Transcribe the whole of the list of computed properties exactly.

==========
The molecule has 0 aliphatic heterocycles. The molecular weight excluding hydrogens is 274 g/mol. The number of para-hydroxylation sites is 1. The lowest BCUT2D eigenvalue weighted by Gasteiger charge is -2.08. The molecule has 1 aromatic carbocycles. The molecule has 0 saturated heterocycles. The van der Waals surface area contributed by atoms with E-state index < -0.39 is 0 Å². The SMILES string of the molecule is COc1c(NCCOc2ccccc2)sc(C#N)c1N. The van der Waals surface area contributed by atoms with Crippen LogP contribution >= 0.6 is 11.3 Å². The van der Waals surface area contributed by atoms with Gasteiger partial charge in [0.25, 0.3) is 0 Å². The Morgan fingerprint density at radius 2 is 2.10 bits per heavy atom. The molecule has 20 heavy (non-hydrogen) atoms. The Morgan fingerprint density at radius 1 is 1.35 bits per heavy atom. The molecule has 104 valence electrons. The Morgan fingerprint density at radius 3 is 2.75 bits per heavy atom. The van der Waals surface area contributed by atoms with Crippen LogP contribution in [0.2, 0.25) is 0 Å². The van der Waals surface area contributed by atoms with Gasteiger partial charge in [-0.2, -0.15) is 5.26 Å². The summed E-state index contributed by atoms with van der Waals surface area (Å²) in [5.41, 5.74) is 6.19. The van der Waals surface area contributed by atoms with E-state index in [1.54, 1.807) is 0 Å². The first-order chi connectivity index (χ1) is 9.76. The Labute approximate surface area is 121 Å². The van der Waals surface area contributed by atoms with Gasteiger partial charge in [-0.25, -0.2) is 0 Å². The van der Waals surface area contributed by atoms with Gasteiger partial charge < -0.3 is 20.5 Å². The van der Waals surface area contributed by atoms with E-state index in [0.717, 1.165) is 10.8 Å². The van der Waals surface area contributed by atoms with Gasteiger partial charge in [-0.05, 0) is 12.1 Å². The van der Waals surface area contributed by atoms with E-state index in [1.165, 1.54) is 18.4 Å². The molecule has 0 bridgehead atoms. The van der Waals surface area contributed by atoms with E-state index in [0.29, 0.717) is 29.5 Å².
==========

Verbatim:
The molecule has 0 aliphatic heterocycles. The molecular weight excluding hydrogens is 274 g/mol. The number of para-hydroxylation sites is 1. The lowest BCUT2D eigenvalue weighted by Gasteiger charge is -2.08. The molecule has 1 aromatic carbocycles. The molecule has 0 saturated heterocycles. The van der Waals surface area contributed by atoms with E-state index < -0.39 is 0 Å². The SMILES string of the molecule is COc1c(NCCOc2ccccc2)sc(C#N)c1N. The van der Waals surface area contributed by atoms with Crippen LogP contribution >= 0.6 is 11.3 Å². The van der Waals surface area contributed by atoms with Gasteiger partial charge in [0.25, 0.3) is 0 Å². The Morgan fingerprint density at radius 2 is 2.10 bits per heavy atom. The molecule has 20 heavy (non-hydrogen) atoms. The Morgan fingerprint density at radius 1 is 1.35 bits per heavy atom. The molecule has 104 valence electrons. The Morgan fingerprint density at radius 3 is 2.75 bits per heavy atom. The van der Waals surface area contributed by atoms with Crippen LogP contribution in [0.2, 0.25) is 0 Å². The van der Waals surface area contributed by atoms with Gasteiger partial charge in [-0.2, -0.15) is 5.26 Å². The summed E-state index contributed by atoms with van der Waals surface area (Å²) in [5.41, 5.74) is 6.19. The van der Waals surface area contributed by atoms with E-state index in [1.54, 1.807) is 0 Å². The first-order chi connectivity index (χ1) is 9.76. The Labute approximate surface area is 121 Å². The van der Waals surface area contributed by atoms with Gasteiger partial charge in [-0.25, -0.2) is 0 Å². The van der Waals surface area contributed by atoms with Gasteiger partial charge < -0.3 is 20.5 Å². The van der Waals surface area contributed by atoms with E-state index in [0.717, 1.165) is 10.8 Å². The van der Waals surface area contributed by atoms with Gasteiger partial charge in [-0.05, 0) is 12.1 Å². The van der Waals surface area contributed by atoms with E-state index in [1.165, 1.54) is 18.4 Å². The molecule has 0 bridgehead atoms. The van der Waals surface area contributed by atoms with E-state index in [0.29, 0.717) is 29.5 Å².